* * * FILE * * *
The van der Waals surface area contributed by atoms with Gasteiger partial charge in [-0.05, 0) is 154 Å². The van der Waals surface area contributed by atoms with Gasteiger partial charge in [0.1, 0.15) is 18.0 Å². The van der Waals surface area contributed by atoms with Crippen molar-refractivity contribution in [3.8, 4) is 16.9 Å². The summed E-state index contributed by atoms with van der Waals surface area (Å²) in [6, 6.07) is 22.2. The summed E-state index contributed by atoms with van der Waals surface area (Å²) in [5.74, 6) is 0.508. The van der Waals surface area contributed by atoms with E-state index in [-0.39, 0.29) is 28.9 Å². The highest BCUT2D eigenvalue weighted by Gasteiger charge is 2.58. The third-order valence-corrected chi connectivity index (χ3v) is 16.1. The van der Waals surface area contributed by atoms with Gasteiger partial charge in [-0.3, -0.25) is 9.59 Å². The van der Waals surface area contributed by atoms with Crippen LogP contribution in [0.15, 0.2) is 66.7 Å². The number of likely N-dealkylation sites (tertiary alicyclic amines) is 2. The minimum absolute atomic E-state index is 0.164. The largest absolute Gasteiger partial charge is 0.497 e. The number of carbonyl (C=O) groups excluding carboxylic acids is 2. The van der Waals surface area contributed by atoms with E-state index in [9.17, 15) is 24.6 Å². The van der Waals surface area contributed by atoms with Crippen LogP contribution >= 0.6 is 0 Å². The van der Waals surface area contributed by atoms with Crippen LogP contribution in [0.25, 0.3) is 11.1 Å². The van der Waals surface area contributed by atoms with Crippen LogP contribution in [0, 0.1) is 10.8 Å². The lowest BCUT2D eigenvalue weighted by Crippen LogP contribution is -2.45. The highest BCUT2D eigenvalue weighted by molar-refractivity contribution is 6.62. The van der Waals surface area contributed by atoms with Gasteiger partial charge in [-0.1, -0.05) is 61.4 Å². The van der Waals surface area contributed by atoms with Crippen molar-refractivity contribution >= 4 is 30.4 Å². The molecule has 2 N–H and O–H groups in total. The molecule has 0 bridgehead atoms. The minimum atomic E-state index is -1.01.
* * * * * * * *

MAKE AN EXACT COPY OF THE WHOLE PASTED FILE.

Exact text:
The van der Waals surface area contributed by atoms with Gasteiger partial charge in [-0.05, 0) is 154 Å². The van der Waals surface area contributed by atoms with Gasteiger partial charge in [0.1, 0.15) is 18.0 Å². The van der Waals surface area contributed by atoms with Crippen molar-refractivity contribution in [3.8, 4) is 16.9 Å². The summed E-state index contributed by atoms with van der Waals surface area (Å²) in [6, 6.07) is 22.2. The summed E-state index contributed by atoms with van der Waals surface area (Å²) in [5.74, 6) is 0.508. The van der Waals surface area contributed by atoms with E-state index in [-0.39, 0.29) is 28.9 Å². The highest BCUT2D eigenvalue weighted by Gasteiger charge is 2.58. The third-order valence-corrected chi connectivity index (χ3v) is 16.1. The van der Waals surface area contributed by atoms with Gasteiger partial charge in [-0.3, -0.25) is 9.59 Å². The van der Waals surface area contributed by atoms with Crippen LogP contribution in [0.15, 0.2) is 66.7 Å². The number of likely N-dealkylation sites (tertiary alicyclic amines) is 2. The minimum absolute atomic E-state index is 0.164. The largest absolute Gasteiger partial charge is 0.497 e. The number of carbonyl (C=O) groups excluding carboxylic acids is 2. The van der Waals surface area contributed by atoms with E-state index in [9.17, 15) is 24.6 Å². The van der Waals surface area contributed by atoms with Crippen LogP contribution >= 0.6 is 0 Å². The van der Waals surface area contributed by atoms with Crippen LogP contribution in [0.25, 0.3) is 11.1 Å². The van der Waals surface area contributed by atoms with Crippen LogP contribution in [0, 0.1) is 10.8 Å². The lowest BCUT2D eigenvalue weighted by Crippen LogP contribution is -2.45. The highest BCUT2D eigenvalue weighted by molar-refractivity contribution is 6.62. The van der Waals surface area contributed by atoms with Gasteiger partial charge in [-0.1, -0.05) is 61.4 Å². The van der Waals surface area contributed by atoms with Crippen molar-refractivity contribution >= 4 is 30.4 Å². The molecule has 2 N–H and O–H groups in total. The molecule has 0 bridgehead atoms. The minimum atomic E-state index is -1.01.